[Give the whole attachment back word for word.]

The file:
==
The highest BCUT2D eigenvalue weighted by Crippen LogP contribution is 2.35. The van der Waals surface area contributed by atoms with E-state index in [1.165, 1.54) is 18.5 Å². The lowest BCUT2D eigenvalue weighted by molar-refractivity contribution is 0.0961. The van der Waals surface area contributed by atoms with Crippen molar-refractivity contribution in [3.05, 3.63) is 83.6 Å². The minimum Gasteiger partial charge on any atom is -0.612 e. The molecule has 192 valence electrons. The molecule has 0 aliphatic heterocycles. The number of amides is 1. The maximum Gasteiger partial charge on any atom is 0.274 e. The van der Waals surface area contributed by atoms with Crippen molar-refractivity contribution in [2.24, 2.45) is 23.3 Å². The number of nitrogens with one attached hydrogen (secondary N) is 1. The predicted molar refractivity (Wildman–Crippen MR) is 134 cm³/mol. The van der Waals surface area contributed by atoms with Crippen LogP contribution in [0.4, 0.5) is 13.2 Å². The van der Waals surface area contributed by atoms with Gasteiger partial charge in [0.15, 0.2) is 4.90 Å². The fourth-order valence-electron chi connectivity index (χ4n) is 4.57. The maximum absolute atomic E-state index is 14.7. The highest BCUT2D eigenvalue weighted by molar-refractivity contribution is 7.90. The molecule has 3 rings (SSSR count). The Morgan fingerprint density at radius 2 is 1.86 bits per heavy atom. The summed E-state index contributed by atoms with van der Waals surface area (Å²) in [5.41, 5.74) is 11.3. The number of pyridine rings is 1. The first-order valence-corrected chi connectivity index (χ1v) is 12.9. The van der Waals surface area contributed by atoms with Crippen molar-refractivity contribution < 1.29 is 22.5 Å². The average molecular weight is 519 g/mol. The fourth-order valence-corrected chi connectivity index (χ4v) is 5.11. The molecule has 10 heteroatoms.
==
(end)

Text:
The highest BCUT2D eigenvalue weighted by Crippen LogP contribution is 2.35. The van der Waals surface area contributed by atoms with E-state index in [1.165, 1.54) is 18.5 Å². The lowest BCUT2D eigenvalue weighted by molar-refractivity contribution is 0.0961. The van der Waals surface area contributed by atoms with Crippen molar-refractivity contribution in [3.05, 3.63) is 83.6 Å². The minimum Gasteiger partial charge on any atom is -0.612 e. The molecule has 192 valence electrons. The molecule has 0 aliphatic heterocycles. The number of amides is 1. The maximum Gasteiger partial charge on any atom is 0.274 e. The van der Waals surface area contributed by atoms with Crippen molar-refractivity contribution in [2.24, 2.45) is 23.3 Å². The number of nitrogens with one attached hydrogen (secondary N) is 1. The predicted molar refractivity (Wildman–Crippen MR) is 134 cm³/mol. The van der Waals surface area contributed by atoms with Crippen LogP contribution in [0.4, 0.5) is 13.2 Å². The van der Waals surface area contributed by atoms with Gasteiger partial charge in [0.15, 0.2) is 4.90 Å². The fourth-order valence-electron chi connectivity index (χ4n) is 4.57. The maximum absolute atomic E-state index is 14.7. The highest BCUT2D eigenvalue weighted by molar-refractivity contribution is 7.90. The molecule has 3 rings (SSSR count). The Morgan fingerprint density at radius 2 is 1.86 bits per heavy atom. The summed E-state index contributed by atoms with van der Waals surface area (Å²) in [5.41, 5.74) is 11.3. The number of pyridine rings is 1. The first-order valence-corrected chi connectivity index (χ1v) is 12.9. The van der Waals surface area contributed by atoms with Crippen molar-refractivity contribution < 1.29 is 22.5 Å². The average molecular weight is 519 g/mol. The fourth-order valence-corrected chi connectivity index (χ4v) is 5.11. The molecule has 10 heteroatoms.